M. Craft - Blood Moon Deconstructed

by Ljubinko Zivkovic Rating:8 Release Date:2017-12-15
M. Craft - Blood Moon Deconstructed
M. Craft - Blood Moon Deconstructed

When an artist who originally put out an album goes out and issues the same set of music as a ‘deconstructed’ one, it can usually mean one of two things - he really loved those songs, but while ‘constructing’ them he loved certain elements so much, that he came up with different ideas how to arrange them, so he tries again. Or, he is not really satisfied with what he came up with and wants to do it all over again. With M. Craft and his Blood Moon Deconstructed album, it seems to be neither. Or both. Or he just wanted to present the elements of the songs he came up the first time around in a new light. And that seems to be the case here. Oh, possibly one more thing - you want your listeners to search out the original, now deconstructed album and find out what it really is all about.

When M. Craft came up with the original Blood Moon album in 2016, he really nailed it with some gentle, piano-driven melodies with intricate arrangements that involved gorgeous harmonies and even some world music touches. It was truly one of the hidden gems of 2016. On this deconstructed versions, Craft seems to have really stuck to the original meaning of that word. Something like a dub album with no dubs in the reggae sense of the word. In essence, what we get here is a completely new set of music, with only traces of the original tunes as a guideline, and that seems to be Craft’s exact intention. He even gave the songs completely new titles. Such an approach forces the listener to not only listen to the material in a new light (or should I say sound), but to further approach it as completely new music. As mentioned already, it certainly does make you want to search out the original album in order to make comparisons.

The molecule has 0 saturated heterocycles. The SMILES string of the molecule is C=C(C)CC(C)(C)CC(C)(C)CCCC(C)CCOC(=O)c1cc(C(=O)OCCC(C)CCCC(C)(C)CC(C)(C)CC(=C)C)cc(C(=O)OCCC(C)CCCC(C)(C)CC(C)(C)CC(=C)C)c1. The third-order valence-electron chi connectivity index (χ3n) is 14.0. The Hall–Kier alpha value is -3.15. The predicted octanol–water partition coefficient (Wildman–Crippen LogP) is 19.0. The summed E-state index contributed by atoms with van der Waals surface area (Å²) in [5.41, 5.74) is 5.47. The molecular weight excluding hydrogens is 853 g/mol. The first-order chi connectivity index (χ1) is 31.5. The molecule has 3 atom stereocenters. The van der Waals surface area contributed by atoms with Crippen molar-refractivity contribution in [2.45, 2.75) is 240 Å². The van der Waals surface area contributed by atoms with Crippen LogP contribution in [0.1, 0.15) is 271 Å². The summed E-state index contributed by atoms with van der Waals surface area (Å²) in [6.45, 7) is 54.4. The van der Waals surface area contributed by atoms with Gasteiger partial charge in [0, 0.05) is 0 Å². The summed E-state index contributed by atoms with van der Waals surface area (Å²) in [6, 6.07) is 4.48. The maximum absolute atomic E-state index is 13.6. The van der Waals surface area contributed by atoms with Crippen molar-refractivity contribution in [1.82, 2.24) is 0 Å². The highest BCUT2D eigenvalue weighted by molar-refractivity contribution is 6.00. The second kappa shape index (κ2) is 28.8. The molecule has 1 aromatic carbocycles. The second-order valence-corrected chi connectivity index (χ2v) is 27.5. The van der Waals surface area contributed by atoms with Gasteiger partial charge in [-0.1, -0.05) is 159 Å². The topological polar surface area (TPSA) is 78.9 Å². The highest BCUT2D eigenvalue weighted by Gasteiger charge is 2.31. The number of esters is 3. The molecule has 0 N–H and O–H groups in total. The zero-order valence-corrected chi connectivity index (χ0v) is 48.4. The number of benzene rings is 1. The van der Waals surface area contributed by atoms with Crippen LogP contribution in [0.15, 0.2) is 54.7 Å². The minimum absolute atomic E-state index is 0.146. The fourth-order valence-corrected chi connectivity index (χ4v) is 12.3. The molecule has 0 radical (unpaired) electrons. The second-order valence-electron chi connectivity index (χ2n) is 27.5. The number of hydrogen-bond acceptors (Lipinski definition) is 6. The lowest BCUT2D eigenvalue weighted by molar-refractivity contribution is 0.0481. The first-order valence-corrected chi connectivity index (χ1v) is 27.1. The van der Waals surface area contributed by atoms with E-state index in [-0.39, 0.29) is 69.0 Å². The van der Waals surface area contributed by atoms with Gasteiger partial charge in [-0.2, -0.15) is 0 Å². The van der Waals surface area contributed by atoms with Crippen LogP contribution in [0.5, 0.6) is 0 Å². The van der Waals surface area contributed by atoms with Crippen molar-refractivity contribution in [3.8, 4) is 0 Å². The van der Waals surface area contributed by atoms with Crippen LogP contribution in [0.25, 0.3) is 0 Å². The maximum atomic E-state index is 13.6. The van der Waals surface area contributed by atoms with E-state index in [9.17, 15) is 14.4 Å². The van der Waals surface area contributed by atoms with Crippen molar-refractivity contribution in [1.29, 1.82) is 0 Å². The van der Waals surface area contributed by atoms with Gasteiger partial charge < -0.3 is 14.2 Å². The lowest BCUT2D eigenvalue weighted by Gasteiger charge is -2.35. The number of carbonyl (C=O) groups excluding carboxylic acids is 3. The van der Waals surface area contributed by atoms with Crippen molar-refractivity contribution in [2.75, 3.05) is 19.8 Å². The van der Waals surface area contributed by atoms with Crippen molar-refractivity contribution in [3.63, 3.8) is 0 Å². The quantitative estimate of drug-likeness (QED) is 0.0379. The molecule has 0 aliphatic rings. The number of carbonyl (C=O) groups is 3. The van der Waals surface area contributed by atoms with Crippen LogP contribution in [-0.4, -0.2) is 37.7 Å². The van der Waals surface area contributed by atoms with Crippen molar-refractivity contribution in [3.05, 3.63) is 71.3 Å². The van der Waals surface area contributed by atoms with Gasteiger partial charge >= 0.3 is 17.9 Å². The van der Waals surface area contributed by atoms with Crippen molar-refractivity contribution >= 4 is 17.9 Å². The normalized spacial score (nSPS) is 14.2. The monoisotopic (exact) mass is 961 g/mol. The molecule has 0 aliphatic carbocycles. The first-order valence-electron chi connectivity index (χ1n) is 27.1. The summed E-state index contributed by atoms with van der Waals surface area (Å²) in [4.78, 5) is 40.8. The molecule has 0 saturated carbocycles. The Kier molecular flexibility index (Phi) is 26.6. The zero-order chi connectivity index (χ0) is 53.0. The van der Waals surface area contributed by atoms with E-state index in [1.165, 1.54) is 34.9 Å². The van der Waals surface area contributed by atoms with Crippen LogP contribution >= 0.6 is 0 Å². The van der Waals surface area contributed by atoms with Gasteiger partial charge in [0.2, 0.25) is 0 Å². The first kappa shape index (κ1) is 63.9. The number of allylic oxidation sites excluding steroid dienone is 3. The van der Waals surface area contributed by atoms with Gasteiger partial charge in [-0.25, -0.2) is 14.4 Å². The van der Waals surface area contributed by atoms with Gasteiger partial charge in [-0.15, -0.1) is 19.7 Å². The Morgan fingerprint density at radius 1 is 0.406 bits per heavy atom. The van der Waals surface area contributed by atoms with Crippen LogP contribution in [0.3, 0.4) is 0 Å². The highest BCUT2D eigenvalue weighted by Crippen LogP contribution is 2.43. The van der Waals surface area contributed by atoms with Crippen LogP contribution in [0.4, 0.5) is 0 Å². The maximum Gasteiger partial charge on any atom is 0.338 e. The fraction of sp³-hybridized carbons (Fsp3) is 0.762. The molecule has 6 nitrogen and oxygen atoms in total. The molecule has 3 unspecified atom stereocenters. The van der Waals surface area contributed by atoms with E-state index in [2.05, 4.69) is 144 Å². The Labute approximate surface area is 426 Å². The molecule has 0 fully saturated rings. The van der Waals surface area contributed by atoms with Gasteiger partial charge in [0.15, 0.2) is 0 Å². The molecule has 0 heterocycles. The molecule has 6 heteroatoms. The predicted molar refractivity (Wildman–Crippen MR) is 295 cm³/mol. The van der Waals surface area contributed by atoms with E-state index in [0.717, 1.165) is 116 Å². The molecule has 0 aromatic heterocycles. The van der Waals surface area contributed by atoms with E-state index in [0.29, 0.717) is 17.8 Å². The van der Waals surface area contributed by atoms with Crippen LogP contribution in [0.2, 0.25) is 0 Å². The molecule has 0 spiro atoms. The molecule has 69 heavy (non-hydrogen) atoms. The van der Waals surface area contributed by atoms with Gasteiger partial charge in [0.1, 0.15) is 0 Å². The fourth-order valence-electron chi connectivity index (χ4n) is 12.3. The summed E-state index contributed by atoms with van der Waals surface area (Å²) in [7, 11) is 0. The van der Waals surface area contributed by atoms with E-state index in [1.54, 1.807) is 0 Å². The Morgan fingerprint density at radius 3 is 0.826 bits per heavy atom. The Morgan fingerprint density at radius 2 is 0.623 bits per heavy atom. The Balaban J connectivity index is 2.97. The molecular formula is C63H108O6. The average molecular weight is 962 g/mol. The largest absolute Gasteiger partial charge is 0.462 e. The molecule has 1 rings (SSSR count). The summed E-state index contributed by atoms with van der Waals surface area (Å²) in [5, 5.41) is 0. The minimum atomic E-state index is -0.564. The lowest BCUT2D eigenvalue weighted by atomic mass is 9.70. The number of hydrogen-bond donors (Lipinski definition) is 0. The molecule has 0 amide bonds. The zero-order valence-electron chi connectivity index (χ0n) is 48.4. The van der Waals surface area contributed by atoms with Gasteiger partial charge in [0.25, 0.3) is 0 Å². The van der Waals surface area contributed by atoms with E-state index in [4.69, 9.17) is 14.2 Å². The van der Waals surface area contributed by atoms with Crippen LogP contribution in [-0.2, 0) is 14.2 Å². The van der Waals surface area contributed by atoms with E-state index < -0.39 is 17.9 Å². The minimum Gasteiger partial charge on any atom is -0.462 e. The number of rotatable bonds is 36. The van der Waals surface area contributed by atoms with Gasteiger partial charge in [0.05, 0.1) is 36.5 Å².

Comparisons or no comparisons, there is some intricate and interesting music here. First of all, Craft did away completely with the vocals, even the vocal harmonies. He has turned the original songs into a flowing ambient piece (not that the original material wasn’t close to that either), music akin to something you can find on specialised labels like Gizeh. There are classical overtones, like in the introductory “Hip Meds Frolic”, dominated by the piano, cello, and harp. Or you get a full string arrangement of “Violet Dishevel”, that perfectly suits the cover image of the starlit sky, dark mountain and some undefined lights behind it. Or the dark overtones of “Adorn Me”, that sounds like Bohren and der Club van Gore doing a theme for Twin Peaks.

It is all intricate, delicate music that surely stands on its own firm ground. Still, the comparisons are inevitable, and while Blood Moon Deconstructed is something that should be played often, the original Blood Moon should be played even more. Maybe that was M. Craft’s intention anyway.

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